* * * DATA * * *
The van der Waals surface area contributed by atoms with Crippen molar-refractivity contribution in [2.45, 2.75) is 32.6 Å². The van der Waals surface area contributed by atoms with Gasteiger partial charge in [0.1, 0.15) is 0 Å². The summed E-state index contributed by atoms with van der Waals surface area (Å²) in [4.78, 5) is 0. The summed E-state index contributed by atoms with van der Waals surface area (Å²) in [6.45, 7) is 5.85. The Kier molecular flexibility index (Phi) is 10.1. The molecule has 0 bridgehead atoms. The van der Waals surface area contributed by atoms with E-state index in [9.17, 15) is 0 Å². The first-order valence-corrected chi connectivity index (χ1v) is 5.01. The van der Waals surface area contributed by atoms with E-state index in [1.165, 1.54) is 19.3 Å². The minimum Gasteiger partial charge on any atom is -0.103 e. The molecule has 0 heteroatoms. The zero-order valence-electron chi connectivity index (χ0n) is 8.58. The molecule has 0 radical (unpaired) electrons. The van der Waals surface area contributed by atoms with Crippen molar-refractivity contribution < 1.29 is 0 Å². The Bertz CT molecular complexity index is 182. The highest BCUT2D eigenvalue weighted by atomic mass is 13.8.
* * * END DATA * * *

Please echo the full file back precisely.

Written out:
The van der Waals surface area contributed by atoms with Crippen molar-refractivity contribution in [2.45, 2.75) is 32.6 Å². The van der Waals surface area contributed by atoms with Gasteiger partial charge in [0.1, 0.15) is 0 Å². The summed E-state index contributed by atoms with van der Waals surface area (Å²) in [4.78, 5) is 0. The summed E-state index contributed by atoms with van der Waals surface area (Å²) in [6.45, 7) is 5.85. The Kier molecular flexibility index (Phi) is 10.1. The molecule has 0 bridgehead atoms. The van der Waals surface area contributed by atoms with E-state index in [9.17, 15) is 0 Å². The first-order valence-corrected chi connectivity index (χ1v) is 5.01. The van der Waals surface area contributed by atoms with E-state index in [1.165, 1.54) is 19.3 Å². The minimum Gasteiger partial charge on any atom is -0.103 e. The molecule has 0 heteroatoms. The zero-order valence-electron chi connectivity index (χ0n) is 8.58. The molecule has 0 radical (unpaired) electrons. The van der Waals surface area contributed by atoms with Crippen molar-refractivity contribution < 1.29 is 0 Å². The Bertz CT molecular complexity index is 182. The highest BCUT2D eigenvalue weighted by atomic mass is 13.8.